Counselors reacted angrily after Stella Creasy of Labor was told they would no longer be able to bring their three-month-old son to the Commons room.
The mother of the two children said Parliament should draw in the 21st century after being sent an e-mail by law enforcement officials banning bringing children to meetings.
Commons spokesman Sir Lindsay Hoyle was forced to urgently explain the rules because babies were allowed in the room earlier.
Ms Creasy received a warning after bringing baby Pip into the Westminster Hall debate on Tuesday, when she was seen as “as good as gold” and praised by the MP.
The Walthamstow MP, who has no cover for women, said it appeared that “mothers of all women in parliament should not be seen or heard”.
“It’s strange to me because I have two kids and I took them all into the room where I have to make sure my representatives have representatives,” he told Sky News.
“I think it represents a way you can’t win because if I had a cover for expectant mothers it would be another matter, and I don’t want to and I don’t want to change my people.”
Pip, who is breastfeeding, goes to Commons regularly, as does Ms Creasy’s eldest daughter.
Labor MP Alex Davies-Jones wrote to Sir Lindsay to “expedite” the rules, saying the warning had left him and other women “very worried”.
Davies-Jones said the warning appears to be “contrary” to Sir Lindsay’s assurance in January last year that she would “not be offended” by a mother who chose to breastfeed her baby in the living room.
Caroline Lucas, MP for Green, said the law is “absurd” and “should be challenged”, adding that infants are “less disruptive than most retrospective”.
Ms Creasy received an email from the secret secretary to the Deputy Speaker Dame Eleanor Laing after the argument, in which Pip was seen as quiet and polite throughout the process.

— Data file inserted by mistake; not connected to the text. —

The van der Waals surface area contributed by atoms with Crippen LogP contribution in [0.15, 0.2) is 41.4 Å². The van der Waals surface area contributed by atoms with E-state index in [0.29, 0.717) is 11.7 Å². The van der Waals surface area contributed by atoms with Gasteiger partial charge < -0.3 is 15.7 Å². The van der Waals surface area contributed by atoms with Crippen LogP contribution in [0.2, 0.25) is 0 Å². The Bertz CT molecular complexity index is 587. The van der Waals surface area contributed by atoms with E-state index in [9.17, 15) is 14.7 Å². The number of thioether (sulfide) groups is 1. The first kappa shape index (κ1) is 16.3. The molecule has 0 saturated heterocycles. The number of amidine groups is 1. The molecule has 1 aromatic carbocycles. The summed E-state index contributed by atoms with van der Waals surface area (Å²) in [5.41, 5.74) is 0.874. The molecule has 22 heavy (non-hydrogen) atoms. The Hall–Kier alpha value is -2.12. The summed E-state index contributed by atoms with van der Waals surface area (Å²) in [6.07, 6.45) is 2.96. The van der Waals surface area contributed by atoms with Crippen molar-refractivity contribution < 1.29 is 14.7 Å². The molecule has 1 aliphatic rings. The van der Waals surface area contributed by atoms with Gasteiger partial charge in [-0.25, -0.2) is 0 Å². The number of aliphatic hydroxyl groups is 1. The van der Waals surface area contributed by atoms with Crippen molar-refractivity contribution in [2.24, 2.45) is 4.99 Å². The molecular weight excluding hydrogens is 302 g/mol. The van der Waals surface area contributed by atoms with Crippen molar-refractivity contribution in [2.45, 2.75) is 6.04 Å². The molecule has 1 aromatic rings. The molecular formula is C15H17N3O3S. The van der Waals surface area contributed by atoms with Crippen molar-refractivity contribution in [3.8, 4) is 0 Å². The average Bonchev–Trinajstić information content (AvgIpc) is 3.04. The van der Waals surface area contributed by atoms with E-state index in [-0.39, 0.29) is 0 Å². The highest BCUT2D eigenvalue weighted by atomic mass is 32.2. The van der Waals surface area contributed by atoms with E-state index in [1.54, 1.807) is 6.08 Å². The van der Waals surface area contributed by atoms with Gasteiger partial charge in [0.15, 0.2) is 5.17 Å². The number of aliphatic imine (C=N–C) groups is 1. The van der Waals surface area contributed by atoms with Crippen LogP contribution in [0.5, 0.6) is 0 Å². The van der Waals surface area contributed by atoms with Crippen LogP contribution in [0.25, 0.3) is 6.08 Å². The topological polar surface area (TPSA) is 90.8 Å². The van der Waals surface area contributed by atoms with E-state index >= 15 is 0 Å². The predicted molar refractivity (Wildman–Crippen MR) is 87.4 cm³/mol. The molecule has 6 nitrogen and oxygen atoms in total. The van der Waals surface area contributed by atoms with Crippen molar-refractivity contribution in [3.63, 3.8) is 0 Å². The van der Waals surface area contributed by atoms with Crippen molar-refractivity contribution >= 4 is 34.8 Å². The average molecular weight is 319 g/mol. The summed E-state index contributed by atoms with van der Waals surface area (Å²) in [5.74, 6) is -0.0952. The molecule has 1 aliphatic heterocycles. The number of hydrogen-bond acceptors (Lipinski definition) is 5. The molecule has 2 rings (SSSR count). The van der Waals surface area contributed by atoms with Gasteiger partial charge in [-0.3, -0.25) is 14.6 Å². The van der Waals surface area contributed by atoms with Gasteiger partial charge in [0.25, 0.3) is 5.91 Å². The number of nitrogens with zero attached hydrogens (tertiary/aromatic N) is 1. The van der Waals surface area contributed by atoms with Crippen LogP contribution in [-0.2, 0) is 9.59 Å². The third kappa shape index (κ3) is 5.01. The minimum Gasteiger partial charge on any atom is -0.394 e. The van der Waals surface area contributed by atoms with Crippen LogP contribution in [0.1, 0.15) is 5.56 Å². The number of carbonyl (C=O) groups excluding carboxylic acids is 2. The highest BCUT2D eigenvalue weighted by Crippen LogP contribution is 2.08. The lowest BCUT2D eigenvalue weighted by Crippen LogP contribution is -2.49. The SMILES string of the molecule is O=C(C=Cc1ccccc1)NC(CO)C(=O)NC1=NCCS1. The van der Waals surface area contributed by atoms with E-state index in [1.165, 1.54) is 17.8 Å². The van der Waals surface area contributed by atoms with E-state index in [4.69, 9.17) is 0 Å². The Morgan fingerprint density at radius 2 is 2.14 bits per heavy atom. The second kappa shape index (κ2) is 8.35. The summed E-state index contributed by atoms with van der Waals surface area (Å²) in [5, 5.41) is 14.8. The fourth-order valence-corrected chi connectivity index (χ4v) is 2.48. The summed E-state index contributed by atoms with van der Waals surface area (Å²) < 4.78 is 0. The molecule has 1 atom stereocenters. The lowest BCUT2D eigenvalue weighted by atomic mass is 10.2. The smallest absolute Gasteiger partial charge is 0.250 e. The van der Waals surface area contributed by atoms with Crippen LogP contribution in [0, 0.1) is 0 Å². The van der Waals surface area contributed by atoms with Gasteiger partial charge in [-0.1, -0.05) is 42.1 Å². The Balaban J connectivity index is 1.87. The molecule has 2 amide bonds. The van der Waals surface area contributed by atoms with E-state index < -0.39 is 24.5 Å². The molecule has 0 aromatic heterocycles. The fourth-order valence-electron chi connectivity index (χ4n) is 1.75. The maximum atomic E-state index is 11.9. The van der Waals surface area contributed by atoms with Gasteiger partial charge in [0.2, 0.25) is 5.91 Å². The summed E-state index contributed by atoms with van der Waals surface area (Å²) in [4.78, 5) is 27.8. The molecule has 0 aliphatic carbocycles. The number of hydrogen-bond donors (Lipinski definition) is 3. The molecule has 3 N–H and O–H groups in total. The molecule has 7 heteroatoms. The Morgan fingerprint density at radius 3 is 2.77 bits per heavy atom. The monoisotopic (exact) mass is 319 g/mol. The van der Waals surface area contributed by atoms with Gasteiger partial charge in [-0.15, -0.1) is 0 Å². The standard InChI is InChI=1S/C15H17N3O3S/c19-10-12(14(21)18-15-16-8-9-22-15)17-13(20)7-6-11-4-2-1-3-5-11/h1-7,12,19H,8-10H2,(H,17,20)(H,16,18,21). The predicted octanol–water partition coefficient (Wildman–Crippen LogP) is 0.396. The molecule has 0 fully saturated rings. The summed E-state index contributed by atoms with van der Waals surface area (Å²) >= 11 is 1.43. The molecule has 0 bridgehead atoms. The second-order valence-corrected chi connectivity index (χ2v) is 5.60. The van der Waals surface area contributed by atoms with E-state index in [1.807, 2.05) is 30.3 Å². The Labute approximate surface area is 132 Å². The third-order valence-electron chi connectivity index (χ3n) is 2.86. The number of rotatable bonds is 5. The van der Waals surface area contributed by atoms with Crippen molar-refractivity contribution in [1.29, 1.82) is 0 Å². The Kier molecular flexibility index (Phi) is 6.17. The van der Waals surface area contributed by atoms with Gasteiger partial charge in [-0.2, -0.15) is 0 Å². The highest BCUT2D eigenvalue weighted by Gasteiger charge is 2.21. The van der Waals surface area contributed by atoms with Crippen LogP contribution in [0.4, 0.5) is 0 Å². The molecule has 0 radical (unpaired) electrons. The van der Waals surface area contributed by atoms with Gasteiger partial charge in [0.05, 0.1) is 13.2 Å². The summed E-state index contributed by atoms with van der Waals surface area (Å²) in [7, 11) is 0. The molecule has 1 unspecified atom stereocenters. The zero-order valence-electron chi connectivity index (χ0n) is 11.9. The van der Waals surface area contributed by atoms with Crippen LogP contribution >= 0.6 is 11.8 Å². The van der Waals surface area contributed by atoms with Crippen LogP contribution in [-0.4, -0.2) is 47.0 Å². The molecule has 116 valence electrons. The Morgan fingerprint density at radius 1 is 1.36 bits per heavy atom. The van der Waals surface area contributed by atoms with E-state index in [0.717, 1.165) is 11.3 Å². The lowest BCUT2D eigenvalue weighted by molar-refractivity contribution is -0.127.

Former Tory minister Paul Maynard told the controversy: “I thank Pip for making the wise decision to sleep on his mother’s talk.
He slept soundly, as we all see, it was probably a wise decision for him.
Labor Director Pat McFadden added: “I also thank our very young member, who has been in the debate and has always been as good as gold.”
But, in the email, Creasy was referred to the MPs’ book section, which was changed in September, saying “he should not be in the room with your child”.
Deputy Prime Minister Dominic Raab said he was “deeply saddened” by Ms Creasy, but added that the decision was up to the House authorities to act.
He told BBC Breakfast: “I think we need to make sure our work reaches the 21st century, and we can allow parents to adapt their careers to the family time they need.
“When you see your friends and their children getting involved in politics, I always think it ‘s good for the community.
“Whether it is appropriate in the room, there have been differing opinions on this matter, it will be up to the House officials to decide, but it will not interfere with or hinder my work.”
A spokesman for the House of Commons said the government was “currently in talks” with Creasy on the matter.
In late September, the newborn Creasy was arrested for her as she woke up in the room to ask Jacob Rees-Mogg to ensure that new women were supported and not “reprimanded” on their way back to parliament.
The Commons leader responded that the rules were “clear and consistent with the rules”.
Former Liberal Democrat leader Jo Swinson is believed to be the first MP to take his son to a contestant room during a debate, when he laid his son on the green Commons benches in September 2018.
Meanwhile, Leicester West MP Liz Kendall said she had resigned from her parliamentary job and her future position for a while next year when she had a new baby through surrogacy.
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